By Cameron Chai
Materia, which commercializes olefin metathesis catalyst technology, has secured a funding from the National Institutes of Health (NIH) in order to develop functional polymers for organic synthesis. This grant is given for a Phase II Fast Track Small Business Technology Transfer.
The focus of this new Phase II program will be on process development, scale up and beta testing of polymer, with the help of main industrial partners. This program is a phase I combined effort between Professor Paul Hanson from the University of Kansas and Materia.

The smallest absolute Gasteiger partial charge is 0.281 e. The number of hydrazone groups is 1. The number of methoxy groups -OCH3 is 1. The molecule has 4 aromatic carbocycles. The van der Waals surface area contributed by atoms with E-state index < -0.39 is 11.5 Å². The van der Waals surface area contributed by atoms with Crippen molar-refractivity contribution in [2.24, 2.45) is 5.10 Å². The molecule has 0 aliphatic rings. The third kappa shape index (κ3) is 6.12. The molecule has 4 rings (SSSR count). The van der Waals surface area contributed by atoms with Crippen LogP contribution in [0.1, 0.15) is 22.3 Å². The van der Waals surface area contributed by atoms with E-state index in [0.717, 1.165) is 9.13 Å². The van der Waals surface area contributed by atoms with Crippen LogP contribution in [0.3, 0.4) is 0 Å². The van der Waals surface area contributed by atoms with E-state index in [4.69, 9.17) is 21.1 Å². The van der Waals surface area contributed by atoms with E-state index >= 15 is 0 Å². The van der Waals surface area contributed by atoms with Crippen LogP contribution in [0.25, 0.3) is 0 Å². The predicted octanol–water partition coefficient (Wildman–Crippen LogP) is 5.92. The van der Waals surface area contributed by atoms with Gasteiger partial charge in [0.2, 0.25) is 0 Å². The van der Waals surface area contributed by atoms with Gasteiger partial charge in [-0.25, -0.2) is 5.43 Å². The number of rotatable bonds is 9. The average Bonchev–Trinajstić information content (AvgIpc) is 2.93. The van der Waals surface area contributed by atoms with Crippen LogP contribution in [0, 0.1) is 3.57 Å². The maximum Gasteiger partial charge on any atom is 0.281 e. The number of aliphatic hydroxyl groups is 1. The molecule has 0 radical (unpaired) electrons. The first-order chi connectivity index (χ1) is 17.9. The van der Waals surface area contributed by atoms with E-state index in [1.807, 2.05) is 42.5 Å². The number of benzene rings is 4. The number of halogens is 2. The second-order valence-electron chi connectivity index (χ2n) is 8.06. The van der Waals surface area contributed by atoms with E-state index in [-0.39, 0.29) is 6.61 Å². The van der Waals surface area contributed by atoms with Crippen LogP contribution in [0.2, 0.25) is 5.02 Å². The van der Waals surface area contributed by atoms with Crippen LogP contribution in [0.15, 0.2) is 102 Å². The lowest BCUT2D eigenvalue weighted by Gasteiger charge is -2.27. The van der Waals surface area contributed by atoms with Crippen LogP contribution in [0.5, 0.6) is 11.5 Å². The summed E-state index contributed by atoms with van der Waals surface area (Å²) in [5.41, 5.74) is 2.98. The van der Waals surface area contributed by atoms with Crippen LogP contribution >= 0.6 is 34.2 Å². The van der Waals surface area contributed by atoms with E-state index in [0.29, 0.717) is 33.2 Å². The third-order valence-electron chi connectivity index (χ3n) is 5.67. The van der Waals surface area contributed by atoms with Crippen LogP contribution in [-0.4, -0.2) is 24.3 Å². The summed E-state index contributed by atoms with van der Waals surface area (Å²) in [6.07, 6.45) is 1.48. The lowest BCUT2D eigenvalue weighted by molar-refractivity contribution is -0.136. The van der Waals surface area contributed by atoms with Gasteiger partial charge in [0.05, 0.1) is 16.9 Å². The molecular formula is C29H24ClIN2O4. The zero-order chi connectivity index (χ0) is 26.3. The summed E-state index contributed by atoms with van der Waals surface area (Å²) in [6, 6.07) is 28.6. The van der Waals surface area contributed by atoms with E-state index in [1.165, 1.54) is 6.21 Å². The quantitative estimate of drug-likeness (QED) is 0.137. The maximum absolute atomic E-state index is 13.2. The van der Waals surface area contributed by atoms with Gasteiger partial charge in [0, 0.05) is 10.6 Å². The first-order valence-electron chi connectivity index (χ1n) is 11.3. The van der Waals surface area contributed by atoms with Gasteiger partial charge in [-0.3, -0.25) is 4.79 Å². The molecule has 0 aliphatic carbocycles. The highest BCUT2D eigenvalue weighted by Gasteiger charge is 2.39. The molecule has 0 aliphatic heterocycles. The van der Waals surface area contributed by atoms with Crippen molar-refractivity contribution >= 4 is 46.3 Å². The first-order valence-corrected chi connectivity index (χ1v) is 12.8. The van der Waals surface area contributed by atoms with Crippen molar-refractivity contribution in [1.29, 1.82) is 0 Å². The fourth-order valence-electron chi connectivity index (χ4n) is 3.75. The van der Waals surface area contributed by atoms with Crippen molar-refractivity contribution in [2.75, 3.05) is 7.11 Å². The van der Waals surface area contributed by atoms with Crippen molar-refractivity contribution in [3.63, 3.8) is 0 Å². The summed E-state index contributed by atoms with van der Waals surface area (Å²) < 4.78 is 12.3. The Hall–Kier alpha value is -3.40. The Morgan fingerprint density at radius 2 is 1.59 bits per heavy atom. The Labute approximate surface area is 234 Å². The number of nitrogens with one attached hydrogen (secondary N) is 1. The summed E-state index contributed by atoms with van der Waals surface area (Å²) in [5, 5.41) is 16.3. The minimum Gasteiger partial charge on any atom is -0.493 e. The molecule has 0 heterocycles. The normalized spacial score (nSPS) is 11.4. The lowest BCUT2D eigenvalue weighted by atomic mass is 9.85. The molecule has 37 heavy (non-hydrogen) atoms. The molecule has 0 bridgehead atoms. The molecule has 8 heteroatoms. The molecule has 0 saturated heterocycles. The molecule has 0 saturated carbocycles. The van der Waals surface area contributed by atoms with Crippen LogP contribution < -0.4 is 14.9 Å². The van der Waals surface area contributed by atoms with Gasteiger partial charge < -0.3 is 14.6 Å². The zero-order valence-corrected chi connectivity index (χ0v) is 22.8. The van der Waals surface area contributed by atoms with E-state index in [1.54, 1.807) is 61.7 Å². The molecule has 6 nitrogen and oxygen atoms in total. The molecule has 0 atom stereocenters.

According to the CEO of Materia, Dr. Michael Giardello, the company has valued the vision and continuous support of NIH. High functional group content is offered by these materials, which improved compatibility of solvent when compared to modern polystyrene-bound reagents, and decreased swelling. Finally, the commercialization of these materials may accelerate the timeframe as a result of which customers will be getting fresh therapeutic agents, he added.
Professor Hanson stated that the university is delighted to continue the partnership with Materia. The new and challenging science will be additionally developed by Materia. The efforts will be driven by the capability of the company in polymerization, commercialization and scale up, according to Hanson.
The olefin metathesis catalyst technology enables the synthesis of chemical compounds with higher efficiency, decreased harmful waste and byproducts.